Police Shooting: How To Avoid Them During Traffic Stops

Police shootings seem to be at an all-time high in modern American. Make sure you follow these steps to ensure your traffic stop stays safe as possible.

In a personally concerned video from country music singer Coffey Anderson, he lays out possibly the most fool-proof plan for maintaining safe measures during a police traffic stop.

The Dallas police shooting — as well as the Alton Sterling and Philando Castile shootings — has sparked a fire within the land of the United States.

And it’s important for you to know how to minimize your risk during a police’s traffic stop.

In case you weren’t able to watch the above video, Coffey Anderson laid out the process plain as day.

According to Anderson, in a traffic stop, it’s most important for you to make the officer feel safer upon approach.

With all the tension from police shooting, as violators as well as victims, officers are on edge.


Anderson suggests that when a police officer signals for you to pull over, follow these instructions.

  1. Turn your right signal on and slowly pull over to the shoulder.
  2. If you can’t pull to the shoulder, slow your vehicle between 15 to 20 mile per hour, while keeping your signal on for the officer behind you.
  3. Once you’re able to pull over safely or exit the freeway shoulder, do so immediately.

Then, there’s the next step: police approach.

Coffey Anderson mentions that, upon approach, you don’t need to give police extra reasoning to reach for their weapons.


Before the police officer ever gets out of his car, you should do these following things, so you won’t have to take your hands out of the police officer’s view.

  1. Turn off your vehicle. While pulled over, there’s no reason to keep the vehicle running. Showing that you’re not about to drive away, this creates less suspicion for the police officer.
  2. Take your wallet out of your pocket, completely.
  3. Get your license, registration, and proof of insurance (or any other certifications you need to present). Place them on the dashboard of your vehicle, along with your wallet.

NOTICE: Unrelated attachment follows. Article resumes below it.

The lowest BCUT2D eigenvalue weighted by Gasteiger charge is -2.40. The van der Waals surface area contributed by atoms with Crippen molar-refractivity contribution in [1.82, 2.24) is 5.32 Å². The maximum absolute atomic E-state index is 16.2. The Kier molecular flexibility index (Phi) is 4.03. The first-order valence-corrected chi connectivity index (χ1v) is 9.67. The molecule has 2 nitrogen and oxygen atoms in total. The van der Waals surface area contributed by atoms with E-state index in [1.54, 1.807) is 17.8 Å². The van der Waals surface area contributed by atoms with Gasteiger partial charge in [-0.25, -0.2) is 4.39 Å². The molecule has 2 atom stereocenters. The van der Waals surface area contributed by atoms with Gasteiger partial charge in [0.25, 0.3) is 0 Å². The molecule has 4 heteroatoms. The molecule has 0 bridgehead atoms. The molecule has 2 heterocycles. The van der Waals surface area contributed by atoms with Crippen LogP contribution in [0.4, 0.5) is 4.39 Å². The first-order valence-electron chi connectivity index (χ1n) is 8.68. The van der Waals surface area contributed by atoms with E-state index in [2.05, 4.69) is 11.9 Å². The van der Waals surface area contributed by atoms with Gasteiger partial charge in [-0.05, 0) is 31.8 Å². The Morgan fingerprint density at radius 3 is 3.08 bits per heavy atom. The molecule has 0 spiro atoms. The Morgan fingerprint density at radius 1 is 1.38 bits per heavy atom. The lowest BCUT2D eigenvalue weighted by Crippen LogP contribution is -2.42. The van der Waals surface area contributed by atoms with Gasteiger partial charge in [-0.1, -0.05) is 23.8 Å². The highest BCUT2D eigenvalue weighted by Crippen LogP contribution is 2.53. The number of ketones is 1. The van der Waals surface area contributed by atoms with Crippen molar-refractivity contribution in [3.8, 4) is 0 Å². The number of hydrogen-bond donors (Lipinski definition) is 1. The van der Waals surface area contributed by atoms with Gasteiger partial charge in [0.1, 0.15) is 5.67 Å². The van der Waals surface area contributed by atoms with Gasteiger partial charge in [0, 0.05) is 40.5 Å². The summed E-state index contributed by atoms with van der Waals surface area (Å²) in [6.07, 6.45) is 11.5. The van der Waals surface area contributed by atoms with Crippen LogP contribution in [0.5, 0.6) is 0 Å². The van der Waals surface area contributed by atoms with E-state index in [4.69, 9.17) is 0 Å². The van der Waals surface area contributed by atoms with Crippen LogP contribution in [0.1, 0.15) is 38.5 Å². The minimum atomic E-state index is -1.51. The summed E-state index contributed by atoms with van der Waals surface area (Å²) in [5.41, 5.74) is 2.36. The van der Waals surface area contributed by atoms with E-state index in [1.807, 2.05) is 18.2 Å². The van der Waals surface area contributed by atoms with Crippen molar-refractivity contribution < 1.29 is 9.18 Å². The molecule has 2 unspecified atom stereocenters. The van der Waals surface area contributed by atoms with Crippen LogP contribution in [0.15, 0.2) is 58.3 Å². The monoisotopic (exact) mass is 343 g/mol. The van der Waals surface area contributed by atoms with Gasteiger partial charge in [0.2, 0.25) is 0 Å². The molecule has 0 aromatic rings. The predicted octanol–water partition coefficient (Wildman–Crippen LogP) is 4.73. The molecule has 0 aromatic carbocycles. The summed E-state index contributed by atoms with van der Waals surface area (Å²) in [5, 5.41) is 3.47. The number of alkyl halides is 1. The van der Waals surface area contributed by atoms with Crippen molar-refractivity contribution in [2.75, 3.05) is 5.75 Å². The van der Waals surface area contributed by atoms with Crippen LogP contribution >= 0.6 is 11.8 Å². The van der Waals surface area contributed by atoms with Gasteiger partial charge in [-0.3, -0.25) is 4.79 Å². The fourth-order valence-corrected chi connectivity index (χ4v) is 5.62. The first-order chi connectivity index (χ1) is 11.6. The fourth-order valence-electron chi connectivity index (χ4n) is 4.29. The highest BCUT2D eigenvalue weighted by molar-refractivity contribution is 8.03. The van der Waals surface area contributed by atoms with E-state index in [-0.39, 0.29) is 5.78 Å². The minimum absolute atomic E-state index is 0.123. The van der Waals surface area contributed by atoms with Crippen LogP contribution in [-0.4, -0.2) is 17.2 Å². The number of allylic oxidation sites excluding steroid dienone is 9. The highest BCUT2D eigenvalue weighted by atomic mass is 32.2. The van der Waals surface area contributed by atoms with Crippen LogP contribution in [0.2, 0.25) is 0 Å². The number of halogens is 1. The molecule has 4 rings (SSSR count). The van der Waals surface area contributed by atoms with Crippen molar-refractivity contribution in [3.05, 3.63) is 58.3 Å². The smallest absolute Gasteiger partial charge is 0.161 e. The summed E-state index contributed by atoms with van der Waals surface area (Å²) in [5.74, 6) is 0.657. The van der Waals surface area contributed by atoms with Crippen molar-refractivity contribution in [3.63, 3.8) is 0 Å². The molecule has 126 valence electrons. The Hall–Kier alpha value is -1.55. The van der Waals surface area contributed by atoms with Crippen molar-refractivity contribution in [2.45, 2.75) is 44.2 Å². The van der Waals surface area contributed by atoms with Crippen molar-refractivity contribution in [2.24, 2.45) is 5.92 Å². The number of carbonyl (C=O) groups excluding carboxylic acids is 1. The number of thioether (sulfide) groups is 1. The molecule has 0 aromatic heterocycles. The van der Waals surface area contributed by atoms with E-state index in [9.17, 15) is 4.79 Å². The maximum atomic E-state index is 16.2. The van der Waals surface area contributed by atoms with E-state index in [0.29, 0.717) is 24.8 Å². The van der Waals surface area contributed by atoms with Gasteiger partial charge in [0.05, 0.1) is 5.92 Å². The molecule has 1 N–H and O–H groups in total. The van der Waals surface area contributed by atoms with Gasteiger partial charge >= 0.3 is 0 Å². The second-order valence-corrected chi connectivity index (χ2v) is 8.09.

Now, there’s nothing you can reach toward that would set the police officer into a frenzy. All your credentials are in view.

However, the most important thing is that you don’t make any sudden, suspicious movements.

A great way to keep this from happening is to keep your hands completely visible at all times, even from the start.


According to Anderson, the best way is to place keep your hands is on the steering wheel with your fingers point outward, as not to have anything clinched.

Coffey Anderson notes that, when dealing with police officers and traffic stops, it’s best to keep everything you do “transparent.”

Don’t make him/her wonder about any action you’re taking.

Another important, crucial factor is compliance.

While there are several videos online that state your rights as citizens and what officers can and can’t do, as you’ve seen in recent shootings, whether you’re in the right or not, it’s best to comply with police officers’ orders.


As Coffey Anderson states in the video, it’s about making it home safely to your families.

If the officer is belligerent or combative, you can fight that battle after-the-fact.

While there with the officer, just take note of his/her badge number, name, and other information you can remember.

Once you’re safe, then you can file a report.

However, taking a lesson from recent events, there are some officers who will shoot first and ask questions later — no matter how far from protocol.

All in all, what do you think about Coffey Anderson’s advice about police traffic stops, and how to make it home safely? Sound advice, yes?

Feel free to share your comments below.

[Image via Shutterstock]